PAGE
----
“My first order of business when I would get kids would be to help them understand that they have value, because they would come in thinking that they were worthless.” That, she says, is why there has never been a fight in her classroom. “As soon as they learned that they have value and that they can learn, it made all of us safer and it made them future-oriented.”
‘I’ve given all that I can’
Deciding to retire wasn’t easy, Anderson said, adding that she wasn’t sure until she submitted her retirement paperwork. But she said she’s been suffering from “compassion fatigue,” a phenomenon common among those who spend their careers in emotionally taxing careers. Anderson likened her situation to the book, “The Giving Tree,” in which a tree gives shade, support and ultimately its own life to a child.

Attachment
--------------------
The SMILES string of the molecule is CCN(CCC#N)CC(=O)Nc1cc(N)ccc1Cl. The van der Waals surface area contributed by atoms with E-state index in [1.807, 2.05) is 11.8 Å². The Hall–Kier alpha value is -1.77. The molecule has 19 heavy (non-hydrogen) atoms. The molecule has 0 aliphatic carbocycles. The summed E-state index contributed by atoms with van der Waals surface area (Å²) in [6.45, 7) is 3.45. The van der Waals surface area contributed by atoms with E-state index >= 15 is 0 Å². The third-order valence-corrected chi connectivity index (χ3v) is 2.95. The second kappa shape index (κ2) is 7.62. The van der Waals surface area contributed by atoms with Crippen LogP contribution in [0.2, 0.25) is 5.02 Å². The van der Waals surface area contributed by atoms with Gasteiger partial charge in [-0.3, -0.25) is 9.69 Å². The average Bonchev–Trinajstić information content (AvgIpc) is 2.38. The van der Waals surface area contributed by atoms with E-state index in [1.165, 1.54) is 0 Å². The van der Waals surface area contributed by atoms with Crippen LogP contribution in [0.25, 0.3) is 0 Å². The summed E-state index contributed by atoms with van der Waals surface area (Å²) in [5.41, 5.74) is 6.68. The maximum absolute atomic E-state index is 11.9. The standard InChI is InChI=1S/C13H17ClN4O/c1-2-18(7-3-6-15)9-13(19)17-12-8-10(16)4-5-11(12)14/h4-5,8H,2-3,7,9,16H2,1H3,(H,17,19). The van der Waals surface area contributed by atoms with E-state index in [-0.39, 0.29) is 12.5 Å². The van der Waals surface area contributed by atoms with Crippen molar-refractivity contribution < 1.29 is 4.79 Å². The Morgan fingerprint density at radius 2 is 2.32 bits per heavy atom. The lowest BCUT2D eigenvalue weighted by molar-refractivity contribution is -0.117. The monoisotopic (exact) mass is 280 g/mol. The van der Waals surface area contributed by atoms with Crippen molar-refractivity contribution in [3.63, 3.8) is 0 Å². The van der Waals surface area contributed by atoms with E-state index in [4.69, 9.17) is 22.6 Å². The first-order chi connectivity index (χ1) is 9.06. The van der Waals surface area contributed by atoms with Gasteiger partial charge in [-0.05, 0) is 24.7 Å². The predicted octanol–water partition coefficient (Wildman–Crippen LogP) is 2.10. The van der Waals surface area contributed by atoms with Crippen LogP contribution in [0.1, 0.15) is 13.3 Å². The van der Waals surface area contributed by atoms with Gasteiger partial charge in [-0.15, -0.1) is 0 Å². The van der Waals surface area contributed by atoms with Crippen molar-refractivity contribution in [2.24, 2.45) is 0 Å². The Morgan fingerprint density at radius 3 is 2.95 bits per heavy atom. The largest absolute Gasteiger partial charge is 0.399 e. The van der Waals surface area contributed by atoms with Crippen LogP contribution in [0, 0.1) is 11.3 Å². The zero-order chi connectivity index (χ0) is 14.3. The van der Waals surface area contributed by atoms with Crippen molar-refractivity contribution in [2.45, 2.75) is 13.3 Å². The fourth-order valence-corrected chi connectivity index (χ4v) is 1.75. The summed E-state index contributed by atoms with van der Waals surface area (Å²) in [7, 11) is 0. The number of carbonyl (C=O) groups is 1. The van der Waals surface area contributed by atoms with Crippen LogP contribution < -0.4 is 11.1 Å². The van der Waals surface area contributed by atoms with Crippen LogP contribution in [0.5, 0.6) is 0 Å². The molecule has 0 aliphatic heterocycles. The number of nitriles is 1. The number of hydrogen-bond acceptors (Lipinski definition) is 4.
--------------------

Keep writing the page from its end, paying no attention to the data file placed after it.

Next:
“I told kids earlier this year. I said, ‘I’m a stump. I’m a polished stump.’ People can sit on me, they can rest, but sometimes I just feel like I’ve given all that I can, and I have to be able to give at home,” Anderson said, adding that she wants to make way for someone else to step into the role.
The Madison Metropolitan School District will be responsible for filling Anderson’s position.